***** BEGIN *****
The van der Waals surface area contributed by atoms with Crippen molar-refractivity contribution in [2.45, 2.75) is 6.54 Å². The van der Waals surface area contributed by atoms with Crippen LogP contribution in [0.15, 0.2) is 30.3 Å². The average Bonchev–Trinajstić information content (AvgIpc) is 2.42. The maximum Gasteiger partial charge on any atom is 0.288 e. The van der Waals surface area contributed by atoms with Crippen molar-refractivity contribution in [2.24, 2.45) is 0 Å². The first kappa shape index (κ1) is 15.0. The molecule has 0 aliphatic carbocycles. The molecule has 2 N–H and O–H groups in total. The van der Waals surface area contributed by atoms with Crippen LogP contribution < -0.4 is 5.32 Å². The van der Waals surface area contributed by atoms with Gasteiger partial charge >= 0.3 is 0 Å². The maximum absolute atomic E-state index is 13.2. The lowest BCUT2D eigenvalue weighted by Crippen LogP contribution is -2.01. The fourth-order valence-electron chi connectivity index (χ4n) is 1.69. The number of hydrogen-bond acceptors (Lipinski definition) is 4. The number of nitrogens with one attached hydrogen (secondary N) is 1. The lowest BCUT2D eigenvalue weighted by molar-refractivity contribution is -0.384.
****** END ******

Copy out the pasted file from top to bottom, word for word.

The van der Waals surface area contributed by atoms with Crippen molar-refractivity contribution in [2.45, 2.75) is 6.54 Å². The van der Waals surface area contributed by atoms with Crippen LogP contribution in [0.15, 0.2) is 30.3 Å². The average Bonchev–Trinajstić information content (AvgIpc) is 2.42. The maximum Gasteiger partial charge on any atom is 0.288 e. The van der Waals surface area contributed by atoms with Crippen molar-refractivity contribution in [2.24, 2.45) is 0 Å². The first kappa shape index (κ1) is 15.0. The molecule has 0 aliphatic carbocycles. The molecule has 2 N–H and O–H groups in total. The van der Waals surface area contributed by atoms with Crippen LogP contribution < -0.4 is 5.32 Å². The van der Waals surface area contributed by atoms with Gasteiger partial charge >= 0.3 is 0 Å². The maximum absolute atomic E-state index is 13.2. The lowest BCUT2D eigenvalue weighted by Crippen LogP contribution is -2.01. The fourth-order valence-electron chi connectivity index (χ4n) is 1.69. The number of hydrogen-bond acceptors (Lipinski definition) is 4. The number of nitrogens with one attached hydrogen (secondary N) is 1. The lowest BCUT2D eigenvalue weighted by molar-refractivity contribution is -0.384.